Roasted pumpkin seeds are the one treat I make every year around Halloween and never get sick of. They’re crunchy, chewy and just as satisfying as popcorn or potato chips. They also happen to be rich in dietary fibre, protein, vitamins and minerals. Continue reading
Hi guys! Every once in a while I like to give you a recap of what’s been going on around the ol’ blog and what I’ve been working on lately.
First of all, is it just me or has this fall been crazier than usual? Aside from work, which never fails to keep me on my toes, I’ve been busy as a bee trying new recipes (as per usual), reading up on how to switch my blog over to WordPress.org and eventually re-name and re-brand (stay tuned for updates over the next little while) and poking around with a couple of side projects.
One such project I’ve really been enjoying is building a collection of fun visual guides, checklists and infographics on everything from cooking tips to pantry must-haves (see the very first one, below – click to download the high-res pdf).
French onion soup is one of my husband’s all-time favourite things to eat yet I have never once made it for him before. He told me as much a few weeks ago when I was pestering him for dinner ideas. Me: ”Whadaya wanna eat tonight?” Him: ”Well, it wouldn’t hurt if you made some French onion soup once in a while…ya know, like in those brown bowls with melted cheese on top.” Some wife I am! Continue reading
I can’t believe how fast October has gone by. Halloween is just a week away, and as soon as that has passed we’ll be inundated with Christmas ads, music and decorations. Is anyone else freaked out by this notion?!
Now would be a good time to breathe. Continue reading
A few weeks ago I took some time to re-vamp my recipe directory (it was a very basic overhaul but much needed – check it out here). The point was to subcategorize the more broad categories (e.g., mains, sides) into easier to navigate sections based on the type of dish. New additions include soups, salads, pastas and other grains, meat and poultry…you get the picture.
Anyway, as I was browsing through the recipes and getting things organized, I noticed a trend: many of my dishes are vegetarian. Continue reading
Cold weather + lots of people cooped up indoors – access to fresh air = cold and flu season. Bleh. My throat gets scratchy just thinking about it!
When you’re feeling under the weather, chicken soup is pretty much a given. Whether it’s hearty homemade broth studded with carrots, celery and chunks of chicken, or the pre-packaged, parsley-flecked neon yellow stuff (no judgement here – it’s a personal favourite!), chicken soup hits the spot like nothing else.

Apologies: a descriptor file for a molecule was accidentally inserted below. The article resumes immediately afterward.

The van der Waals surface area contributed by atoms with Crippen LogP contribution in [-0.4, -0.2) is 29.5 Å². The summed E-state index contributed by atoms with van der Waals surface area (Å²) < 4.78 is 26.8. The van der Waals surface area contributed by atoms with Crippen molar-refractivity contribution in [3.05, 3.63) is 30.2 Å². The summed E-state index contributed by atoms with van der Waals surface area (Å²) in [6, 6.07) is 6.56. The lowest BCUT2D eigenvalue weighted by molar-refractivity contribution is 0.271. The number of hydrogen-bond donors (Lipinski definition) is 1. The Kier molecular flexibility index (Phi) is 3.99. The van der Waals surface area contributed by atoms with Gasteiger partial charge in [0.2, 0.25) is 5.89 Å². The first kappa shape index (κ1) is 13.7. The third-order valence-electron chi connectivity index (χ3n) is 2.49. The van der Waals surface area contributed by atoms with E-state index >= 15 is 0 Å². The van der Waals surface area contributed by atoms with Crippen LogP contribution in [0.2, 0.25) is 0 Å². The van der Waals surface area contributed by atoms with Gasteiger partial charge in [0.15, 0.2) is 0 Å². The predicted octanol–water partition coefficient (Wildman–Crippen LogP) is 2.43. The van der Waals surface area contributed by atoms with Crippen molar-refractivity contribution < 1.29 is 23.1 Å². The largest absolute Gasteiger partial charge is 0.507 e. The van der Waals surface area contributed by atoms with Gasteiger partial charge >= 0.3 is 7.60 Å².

While I love classic chicken noodle soup as much as the next gal, the flavours can be a bit of a bore. To spice things up a little Continue reading
Is your fridge full of a mishmash of ingredients you don’t know what to do with? You might have a nob of cheese, a jar of pickles, some coleslaw mix, an onion, a random assortment of condiments, a package of English muffins. Nothing that really goes together upon first glance but nevertheless needs to be used up. Continue reading
The art of preserving
Drying, smoking, canning, curing, pickling, salting. There are so many different methods of food preservation that have been passed down through the generations as a means of stretching a limited food supply or compensating for a lack of refrigeration.
I would imagine the method varies by climate as well as by the type of food available in a given region. Where sun-dried tomatoes can be easily made in one clime, salt cod or strawberry freezer jam may be a more feasible feat in another.
The art, science and tradition of food preserving fascinates me. These days you can get your hands on just about any fresh fruit or vegetable Continue reading
Even if you’re not normally a fan of fish (like, ahem, my husband), this recipe may change your mind. The tilapia is very mild in flavour, and the crunchy breadcrumb and pecan topping adds a nice texture that compliments the delicate flakiness of the fish.
People who say they don’t like fish just may be choosing the wrong types. If the only fish you ate growing up was bland fish sticks and you simply aren’t accustomed to strong seafood flavours, more potent options like salmon or catfish may not be your cup of tea.